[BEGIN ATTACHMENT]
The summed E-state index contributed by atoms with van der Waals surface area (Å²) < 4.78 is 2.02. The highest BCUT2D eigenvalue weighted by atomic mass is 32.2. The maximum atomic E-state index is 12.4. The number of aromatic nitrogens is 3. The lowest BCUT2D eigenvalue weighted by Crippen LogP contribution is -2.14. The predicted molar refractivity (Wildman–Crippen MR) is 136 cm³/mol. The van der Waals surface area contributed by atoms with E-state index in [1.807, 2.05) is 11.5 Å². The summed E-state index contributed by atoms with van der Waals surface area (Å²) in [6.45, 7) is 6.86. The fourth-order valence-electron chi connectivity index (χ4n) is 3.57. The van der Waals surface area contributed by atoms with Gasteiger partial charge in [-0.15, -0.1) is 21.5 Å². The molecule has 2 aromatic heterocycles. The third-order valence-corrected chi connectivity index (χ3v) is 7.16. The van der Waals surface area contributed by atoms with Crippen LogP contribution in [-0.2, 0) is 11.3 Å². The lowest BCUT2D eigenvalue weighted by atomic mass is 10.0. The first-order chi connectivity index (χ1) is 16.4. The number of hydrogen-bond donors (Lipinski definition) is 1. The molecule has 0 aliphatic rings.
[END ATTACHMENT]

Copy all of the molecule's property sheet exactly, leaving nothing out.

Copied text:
The summed E-state index contributed by atoms with van der Waals surface area (Å²) < 4.78 is 2.02. The highest BCUT2D eigenvalue weighted by atomic mass is 32.2. The maximum atomic E-state index is 12.4. The number of aromatic nitrogens is 3. The lowest BCUT2D eigenvalue weighted by Crippen LogP contribution is -2.14. The predicted molar refractivity (Wildman–Crippen MR) is 136 cm³/mol. The van der Waals surface area contributed by atoms with E-state index in [1.807, 2.05) is 11.5 Å². The summed E-state index contributed by atoms with van der Waals surface area (Å²) in [6.45, 7) is 6.86. The fourth-order valence-electron chi connectivity index (χ4n) is 3.57. The van der Waals surface area contributed by atoms with Gasteiger partial charge in [-0.15, -0.1) is 21.5 Å². The molecule has 2 aromatic heterocycles. The third-order valence-corrected chi connectivity index (χ3v) is 7.16. The van der Waals surface area contributed by atoms with Crippen LogP contribution in [-0.2, 0) is 11.3 Å². The lowest BCUT2D eigenvalue weighted by atomic mass is 10.0. The first-order chi connectivity index (χ1) is 16.4. The number of hydrogen-bond donors (Lipinski definition) is 1. The molecule has 0 aliphatic rings.